S. G. Larner is a denizen of sunny Brisbane, Australia, where she wrangles three children, studies a Master of Information Science, works in an academic library, and complains about the heat. She tends to explore the dark underbelly of the world in her short fiction and poetry, in genres ranging from literary to science fiction and dark fantasy. Her artwork ranges from realism to fantastical. Recently she’s started exploring combining her poetry with original musical compositions.
Her work has been published by Apex, Aurealis, the Australian Poetry Journal, Fablecroft, SQ Mag, Tincture Journal, and Tiny Owl Workshop, among others. In her non-existent spare time she’s training to become a ninja, and runs a school library. She occasionally tweets as @StaceySarasvati and can be found at Forego Reality.
You’re currently working on a Master of Information Science, majoring in Library and Information Practice – how has that affected your writing, beyond taking away time for it? Do you feel like you’re seeing things from another angle?
In the beginning, studying was a means to an end for me, a way to get my family out of the low-income mire; I had always intended to keep writing through my degree. What I didn’t anticipate was how much I’d enjoy studying again and how much the content would interest me. I definitely think it’s affected a lot of the ways I approach my writing and vice versa: I think I have an advantage over a lot of the other students because my writing activities have naturally led to a lot of the professional practice that we’re encouraged to do as librarians. But librarians have a real sense of end-user needs, which I think writers, because we are so protective of our “creative imperative”, sometimes lose sight of. I started writing a blog post of things writers could learn from librarians but I never finished it because busy. Librarians are hardcore!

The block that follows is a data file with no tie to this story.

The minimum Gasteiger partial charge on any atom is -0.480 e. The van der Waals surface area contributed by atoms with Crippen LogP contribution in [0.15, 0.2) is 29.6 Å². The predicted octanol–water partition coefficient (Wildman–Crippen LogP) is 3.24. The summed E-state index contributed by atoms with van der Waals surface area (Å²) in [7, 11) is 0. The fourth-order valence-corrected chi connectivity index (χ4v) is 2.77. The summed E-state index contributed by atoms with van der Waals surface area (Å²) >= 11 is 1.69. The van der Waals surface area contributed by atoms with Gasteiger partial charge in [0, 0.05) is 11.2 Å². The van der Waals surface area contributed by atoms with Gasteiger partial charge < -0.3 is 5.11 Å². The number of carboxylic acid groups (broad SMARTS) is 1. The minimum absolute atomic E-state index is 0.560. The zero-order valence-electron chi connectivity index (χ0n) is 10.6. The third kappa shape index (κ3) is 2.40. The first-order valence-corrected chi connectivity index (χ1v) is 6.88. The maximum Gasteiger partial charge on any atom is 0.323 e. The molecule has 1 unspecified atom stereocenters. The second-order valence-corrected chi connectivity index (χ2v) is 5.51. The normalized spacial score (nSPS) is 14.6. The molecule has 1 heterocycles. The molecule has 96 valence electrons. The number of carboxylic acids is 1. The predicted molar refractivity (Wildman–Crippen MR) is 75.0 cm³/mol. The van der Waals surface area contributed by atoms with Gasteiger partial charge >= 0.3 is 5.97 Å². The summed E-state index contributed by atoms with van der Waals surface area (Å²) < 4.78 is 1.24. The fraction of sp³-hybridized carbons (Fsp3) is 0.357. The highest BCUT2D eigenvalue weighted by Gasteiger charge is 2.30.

I still find myself torn between my identity as a writer and my forming identity as a librarian (or information professional). And the lack of publications this year is very painful!
Jodi Cleghorn (@jodicleghorn) is a writer, poet, editor, small press owner and workshop facilitator with a penchant for the dark vein of humanity. Her stories (published here and overseas) traverse a variety of genres, formats and lengths, and she’s a passionate advocate of collaborative writing. Elyora/River of Bones, her debut novella, was shortlisted for an Aurealis. No Need to Reply, a flash-fiction chapbook will be followed up this month by the companion publication, The Heart is an Echo Chamber, penned by eight friends.
Your post-it note and cut-and-paste poetry are a consistent delight across my social media. What’s their role in your overall writing process – are they warm-ups, or important in their own right?
In short: both. They have been frivolous and serious, stop-gap play and scheduled work, disposable creativity and important self-expression. The cut-and-paste poetry gave my depression a voice in 2014, when I was coming to the realisation I was chronically ill. It morphed into poem squares and gave me the ability to keep creating/writing when my intellectual capacity for my own original work didn’t exist.